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By Army Staff Sgt. Leah Kilpatrick
3rd Armored Brigade Combat Team, 1st Cavalry Division
Across a vast landscape speckled with shrubbery, two armies met on a battlefield intent on defeating a common adversary.
From planning and coordination all the way through to execution and battle tracking, U.S. and Egyptian forces collaborated during Exercise Bright Star 2017 at Mohamed Naguib Military Base, Egypt from Sept. 10 through 20.
About 200 Soldiers from the 2nd Battalion, 7th Cavalry Regiment “Ghost,” 3rd Armored Brigade Combat Team, 1st Cavalry Division deployed from Camp Buehring, Kuwait to take part in the bilateral U.S. Central Command exercise hosted by the Egyptian Minister of Defense to enhance regional security, promote interoperability and improve interoperability.
The first Bright Star exercise took place in 1981, and this particular exercise is the first one since 2009.
“Exercise Bright Star is a chance for the United States and the Arab Republic of Egypt to reaffirm our commitment to each other and to regional stability,” said Capt. Bryan Groves, commander of Charlie Company, 2-7 CAV, 3rd ABCT. “I feel like Bright Star is a great chance to showcase interoperability between our two nations going forward and trying to show our commitment to providing long-term stability for this region.”
The exercise was conducted in three parts – a command-post exercise, a field training exercise and a senior leader seminar, all designed to prepare partner forces do that they are ready to meet challenges at the tactical level.
The exercise kicked off with the CPX while the company’s tanks, Humvees, M88 Recovery Vehicles and other necessary support equipment were offloaded from the ship and onto heavy equipment transport systems at the port of Alexandria.
Meanwhile, at Mohamed Naguib Military Base, officers and noncommissioned officers of the Ghost Battalion staff went through the steps of the military decision-making process with their Egyptian counterparts, planning a simulated battle of coalition forces against an unconventional threat down to the smallest details.
“We were trying to have both sides – U.S. and Egyptian – participate together and lead the battalion in their mission, so they could see how we run a battle staff, and so that we could see how they run a battle staff,” said 2nd Lt. Alan-Michael Alvarado, the battalion’s assistant intelligence officer.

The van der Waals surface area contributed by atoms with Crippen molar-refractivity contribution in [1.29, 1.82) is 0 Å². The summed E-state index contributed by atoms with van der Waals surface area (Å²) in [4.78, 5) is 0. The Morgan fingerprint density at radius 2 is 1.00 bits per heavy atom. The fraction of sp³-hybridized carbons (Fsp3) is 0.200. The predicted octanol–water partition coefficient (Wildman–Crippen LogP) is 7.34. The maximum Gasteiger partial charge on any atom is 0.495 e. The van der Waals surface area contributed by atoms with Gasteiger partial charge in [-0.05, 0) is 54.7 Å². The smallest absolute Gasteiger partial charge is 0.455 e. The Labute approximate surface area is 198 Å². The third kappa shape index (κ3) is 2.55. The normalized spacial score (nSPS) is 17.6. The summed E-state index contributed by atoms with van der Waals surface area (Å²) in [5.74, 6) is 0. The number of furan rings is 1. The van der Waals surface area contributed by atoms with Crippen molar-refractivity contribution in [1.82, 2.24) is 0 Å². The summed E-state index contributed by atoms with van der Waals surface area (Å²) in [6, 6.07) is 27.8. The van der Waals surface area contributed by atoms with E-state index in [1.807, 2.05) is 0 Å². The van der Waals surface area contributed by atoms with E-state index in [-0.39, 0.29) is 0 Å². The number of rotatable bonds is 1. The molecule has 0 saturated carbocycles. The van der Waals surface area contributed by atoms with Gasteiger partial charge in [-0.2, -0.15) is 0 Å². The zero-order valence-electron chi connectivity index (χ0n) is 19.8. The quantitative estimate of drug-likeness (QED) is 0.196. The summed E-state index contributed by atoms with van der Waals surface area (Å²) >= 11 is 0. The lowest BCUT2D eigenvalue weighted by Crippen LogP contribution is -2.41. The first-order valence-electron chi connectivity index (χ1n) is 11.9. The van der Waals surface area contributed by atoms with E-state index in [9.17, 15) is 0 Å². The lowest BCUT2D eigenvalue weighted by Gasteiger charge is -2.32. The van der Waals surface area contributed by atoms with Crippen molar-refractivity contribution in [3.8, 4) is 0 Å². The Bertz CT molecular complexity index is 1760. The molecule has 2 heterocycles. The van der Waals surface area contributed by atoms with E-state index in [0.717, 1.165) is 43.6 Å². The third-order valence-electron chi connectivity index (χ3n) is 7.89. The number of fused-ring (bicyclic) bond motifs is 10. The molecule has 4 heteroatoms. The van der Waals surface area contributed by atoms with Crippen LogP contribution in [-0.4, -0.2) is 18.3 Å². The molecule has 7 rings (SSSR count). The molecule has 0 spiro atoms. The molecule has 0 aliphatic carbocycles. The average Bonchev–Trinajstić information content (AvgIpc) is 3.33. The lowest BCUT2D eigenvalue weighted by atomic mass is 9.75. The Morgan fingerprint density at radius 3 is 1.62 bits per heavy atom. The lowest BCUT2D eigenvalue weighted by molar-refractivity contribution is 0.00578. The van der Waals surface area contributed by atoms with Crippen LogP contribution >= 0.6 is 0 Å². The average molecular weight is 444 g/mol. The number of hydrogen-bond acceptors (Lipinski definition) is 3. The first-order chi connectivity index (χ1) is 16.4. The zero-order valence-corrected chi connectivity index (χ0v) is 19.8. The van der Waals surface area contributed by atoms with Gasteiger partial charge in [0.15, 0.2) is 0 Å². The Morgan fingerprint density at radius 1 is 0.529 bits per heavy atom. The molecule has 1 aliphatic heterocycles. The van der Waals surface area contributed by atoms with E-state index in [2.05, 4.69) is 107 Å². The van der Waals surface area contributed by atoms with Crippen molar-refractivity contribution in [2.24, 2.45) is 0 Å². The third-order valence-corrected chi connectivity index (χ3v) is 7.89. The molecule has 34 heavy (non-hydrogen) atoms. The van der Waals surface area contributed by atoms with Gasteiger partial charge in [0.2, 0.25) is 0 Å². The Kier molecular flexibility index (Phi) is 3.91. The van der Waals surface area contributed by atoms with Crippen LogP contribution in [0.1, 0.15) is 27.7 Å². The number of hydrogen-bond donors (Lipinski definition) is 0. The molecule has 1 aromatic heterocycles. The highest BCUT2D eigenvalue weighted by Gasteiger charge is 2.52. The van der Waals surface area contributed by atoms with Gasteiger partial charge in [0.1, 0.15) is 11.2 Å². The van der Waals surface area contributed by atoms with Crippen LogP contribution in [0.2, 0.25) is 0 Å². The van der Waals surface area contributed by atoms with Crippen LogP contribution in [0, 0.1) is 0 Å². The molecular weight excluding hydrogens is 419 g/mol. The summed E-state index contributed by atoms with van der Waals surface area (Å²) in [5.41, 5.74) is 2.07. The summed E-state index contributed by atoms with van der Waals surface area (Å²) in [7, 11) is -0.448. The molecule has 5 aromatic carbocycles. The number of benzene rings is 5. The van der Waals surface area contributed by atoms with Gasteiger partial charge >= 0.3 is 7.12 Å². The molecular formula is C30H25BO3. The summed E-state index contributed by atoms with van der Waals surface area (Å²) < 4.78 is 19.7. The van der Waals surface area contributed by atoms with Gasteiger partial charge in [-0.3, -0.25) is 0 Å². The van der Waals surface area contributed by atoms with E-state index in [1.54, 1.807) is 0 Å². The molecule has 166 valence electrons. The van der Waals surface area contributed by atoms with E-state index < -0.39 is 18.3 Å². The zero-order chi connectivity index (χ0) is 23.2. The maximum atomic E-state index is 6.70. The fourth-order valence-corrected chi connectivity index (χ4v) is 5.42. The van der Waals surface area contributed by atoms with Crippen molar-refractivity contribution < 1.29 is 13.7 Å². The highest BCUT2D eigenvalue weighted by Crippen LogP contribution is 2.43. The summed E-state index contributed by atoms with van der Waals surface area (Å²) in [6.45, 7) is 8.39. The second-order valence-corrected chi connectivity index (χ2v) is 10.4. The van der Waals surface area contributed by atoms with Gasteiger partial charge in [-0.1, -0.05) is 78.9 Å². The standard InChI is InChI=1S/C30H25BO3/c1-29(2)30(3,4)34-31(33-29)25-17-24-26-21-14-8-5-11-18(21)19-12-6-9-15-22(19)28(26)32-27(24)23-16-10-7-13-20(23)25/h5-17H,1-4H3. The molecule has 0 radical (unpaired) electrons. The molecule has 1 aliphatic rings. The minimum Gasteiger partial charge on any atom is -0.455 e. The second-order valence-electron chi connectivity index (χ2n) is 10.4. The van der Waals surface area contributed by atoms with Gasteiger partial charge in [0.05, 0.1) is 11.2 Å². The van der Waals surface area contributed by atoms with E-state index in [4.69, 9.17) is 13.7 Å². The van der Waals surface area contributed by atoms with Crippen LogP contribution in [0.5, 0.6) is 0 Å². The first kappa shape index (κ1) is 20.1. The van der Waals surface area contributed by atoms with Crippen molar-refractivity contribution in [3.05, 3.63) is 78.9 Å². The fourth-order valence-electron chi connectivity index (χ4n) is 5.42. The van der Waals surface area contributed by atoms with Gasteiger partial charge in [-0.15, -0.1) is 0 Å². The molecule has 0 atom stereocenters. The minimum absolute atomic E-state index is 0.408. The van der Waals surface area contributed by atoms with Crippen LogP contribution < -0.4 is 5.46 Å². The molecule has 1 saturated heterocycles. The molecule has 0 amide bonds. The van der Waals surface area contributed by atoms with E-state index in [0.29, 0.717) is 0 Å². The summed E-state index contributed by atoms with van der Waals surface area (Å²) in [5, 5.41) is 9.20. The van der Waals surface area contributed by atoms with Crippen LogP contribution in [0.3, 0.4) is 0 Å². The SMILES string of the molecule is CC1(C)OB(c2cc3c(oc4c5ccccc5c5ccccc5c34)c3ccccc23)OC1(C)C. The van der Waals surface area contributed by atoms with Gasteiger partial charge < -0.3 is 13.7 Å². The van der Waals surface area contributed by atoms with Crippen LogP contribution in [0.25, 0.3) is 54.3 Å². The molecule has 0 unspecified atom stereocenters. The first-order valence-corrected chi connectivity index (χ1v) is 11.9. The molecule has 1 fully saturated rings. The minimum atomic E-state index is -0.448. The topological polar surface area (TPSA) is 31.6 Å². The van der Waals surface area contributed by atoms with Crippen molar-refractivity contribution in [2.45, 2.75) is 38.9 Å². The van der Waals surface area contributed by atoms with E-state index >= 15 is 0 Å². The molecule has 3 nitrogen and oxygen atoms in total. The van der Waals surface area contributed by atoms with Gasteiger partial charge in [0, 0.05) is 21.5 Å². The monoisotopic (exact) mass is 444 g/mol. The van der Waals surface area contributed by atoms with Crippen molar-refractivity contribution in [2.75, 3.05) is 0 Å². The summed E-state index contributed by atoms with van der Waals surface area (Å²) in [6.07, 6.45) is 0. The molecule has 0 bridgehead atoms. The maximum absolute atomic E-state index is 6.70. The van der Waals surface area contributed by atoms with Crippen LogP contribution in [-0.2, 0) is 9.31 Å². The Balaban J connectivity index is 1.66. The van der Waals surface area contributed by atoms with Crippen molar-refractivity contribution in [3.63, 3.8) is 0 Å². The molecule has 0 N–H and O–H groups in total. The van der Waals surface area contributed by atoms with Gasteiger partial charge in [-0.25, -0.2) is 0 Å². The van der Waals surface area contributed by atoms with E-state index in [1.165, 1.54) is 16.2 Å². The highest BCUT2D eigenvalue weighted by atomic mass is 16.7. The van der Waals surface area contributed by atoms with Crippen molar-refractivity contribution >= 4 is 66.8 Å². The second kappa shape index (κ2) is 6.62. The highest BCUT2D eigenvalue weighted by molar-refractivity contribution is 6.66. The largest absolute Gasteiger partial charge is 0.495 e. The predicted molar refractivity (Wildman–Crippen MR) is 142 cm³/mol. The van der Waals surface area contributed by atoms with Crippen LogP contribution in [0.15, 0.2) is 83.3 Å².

Alvarado said all the staff sections – U.S. and Egyptian – collaborated, shared information and gave the commanders a good, accurate picture of what was happening on the simulated battlefield so they could make decisions with the best information available.
“I feel like it went pretty good,” said Alvarado, a native of San Antonio, Texas. “It was really decisive.”
“I think the ultimate benefit was different nations understanding each other’s staff functions,” said Capt. Lukas Rennebaum, the battalion assistant operations officer. “There was a shared understanding, valuable experience and working with a different perspective. They had different perspectives on things that we didn’t have.”
That same spirit of cooperation and collaboration bled over into the field training exercise during which Groves’s Soldiers maneuvered through offensive and defensive lanes with their Egyptian counterparts.
“This was a chance for my company to get after its training here in Egypt,” said Groves, a native of North Kingstown, Rhode Island. “We wanted to focus on hitting some of our mission essential tasks. One of the big things we were able to get after was our area defense lane. We did this in conjunction with the Egyptian army. Great success on that being able to collaborate on many different levels from our [command and control] nodes to our actual battle positions. It was a great chance for our two countries to get together and show that not only can we get after larger strategic tasks, but we can get after operational tasks, too.”
Interacting with their Egyptian counterparts helped the Soldiers of Charlie Company view a common problem, a common scenario in a different way.
“[This experience] has shown them where we are as far as our own personal training and also how an allied nation is with its training,” said 1st Lt. Thomas Bouras, platoon leader of 3rd Platoon, Charlie Company, 2-7 CAV. “Their tactics are very different from ours, and it showed [the Soldiers] how different people approach problem sets that we’ve been working on this past year.”